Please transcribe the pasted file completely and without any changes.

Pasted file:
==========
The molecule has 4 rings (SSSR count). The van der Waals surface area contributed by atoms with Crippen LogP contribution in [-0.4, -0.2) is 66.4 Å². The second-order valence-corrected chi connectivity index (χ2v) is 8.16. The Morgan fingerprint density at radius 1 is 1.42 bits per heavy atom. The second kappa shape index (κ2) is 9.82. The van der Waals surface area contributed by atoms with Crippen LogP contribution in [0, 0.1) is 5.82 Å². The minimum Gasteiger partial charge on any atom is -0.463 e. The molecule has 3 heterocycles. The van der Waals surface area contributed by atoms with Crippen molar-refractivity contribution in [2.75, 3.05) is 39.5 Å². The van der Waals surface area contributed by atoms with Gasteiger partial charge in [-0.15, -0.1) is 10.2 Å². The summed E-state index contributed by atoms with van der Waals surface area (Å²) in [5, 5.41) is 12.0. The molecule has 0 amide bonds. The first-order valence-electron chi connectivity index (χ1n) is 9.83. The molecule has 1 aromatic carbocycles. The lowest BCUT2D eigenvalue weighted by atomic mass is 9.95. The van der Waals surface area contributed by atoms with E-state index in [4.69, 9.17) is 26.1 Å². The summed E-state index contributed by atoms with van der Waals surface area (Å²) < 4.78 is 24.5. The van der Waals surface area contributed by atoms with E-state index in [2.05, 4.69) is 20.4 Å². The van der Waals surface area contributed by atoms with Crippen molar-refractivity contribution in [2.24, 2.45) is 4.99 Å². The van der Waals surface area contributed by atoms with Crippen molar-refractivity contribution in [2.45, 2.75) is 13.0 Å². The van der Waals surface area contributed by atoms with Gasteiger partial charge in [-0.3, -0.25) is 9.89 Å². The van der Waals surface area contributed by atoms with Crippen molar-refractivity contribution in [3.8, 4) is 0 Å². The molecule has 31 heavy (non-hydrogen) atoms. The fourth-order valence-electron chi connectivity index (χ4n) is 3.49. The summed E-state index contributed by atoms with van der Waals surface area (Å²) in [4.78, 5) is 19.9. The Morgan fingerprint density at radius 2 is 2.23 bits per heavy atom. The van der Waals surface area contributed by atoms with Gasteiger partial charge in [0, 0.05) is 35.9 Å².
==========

The molecule has 4 rings (SSSR count). The van der Waals surface area contributed by atoms with Crippen LogP contribution in [-0.4, -0.2) is 66.4 Å². The second-order valence-corrected chi connectivity index (χ2v) is 8.16. The Morgan fingerprint density at radius 1 is 1.42 bits per heavy atom. The second kappa shape index (κ2) is 9.82. The van der Waals surface area contributed by atoms with Crippen LogP contribution in [0, 0.1) is 5.82 Å². The minimum Gasteiger partial charge on any atom is -0.463 e. The molecule has 3 heterocycles. The van der Waals surface area contributed by atoms with Crippen molar-refractivity contribution in [2.75, 3.05) is 39.5 Å². The van der Waals surface area contributed by atoms with Gasteiger partial charge in [-0.15, -0.1) is 10.2 Å². The summed E-state index contributed by atoms with van der Waals surface area (Å²) in [5, 5.41) is 12.0. The molecule has 0 amide bonds. The first-order valence-electron chi connectivity index (χ1n) is 9.83. The molecule has 1 aromatic carbocycles. The lowest BCUT2D eigenvalue weighted by atomic mass is 9.95. The van der Waals surface area contributed by atoms with E-state index in [4.69, 9.17) is 26.1 Å². The summed E-state index contributed by atoms with van der Waals surface area (Å²) < 4.78 is 24.5. The van der Waals surface area contributed by atoms with E-state index in [2.05, 4.69) is 20.4 Å². The van der Waals surface area contributed by atoms with Crippen molar-refractivity contribution in [2.24, 2.45) is 4.99 Å². The van der Waals surface area contributed by atoms with Crippen molar-refractivity contribution in [2.45, 2.75) is 13.0 Å². The van der Waals surface area contributed by atoms with Gasteiger partial charge in [-0.3, -0.25) is 9.89 Å². The van der Waals surface area contributed by atoms with Crippen molar-refractivity contribution in [3.8, 4) is 0 Å². The molecule has 31 heavy (non-hydrogen) atoms. The fourth-order valence-electron chi connectivity index (χ4n) is 3.49. The summed E-state index contributed by atoms with van der Waals surface area (Å²) in [4.78, 5) is 19.9. The Morgan fingerprint density at radius 2 is 2.23 bits per heavy atom. The van der Waals surface area contributed by atoms with Gasteiger partial charge in [0, 0.05) is 35.9 Å².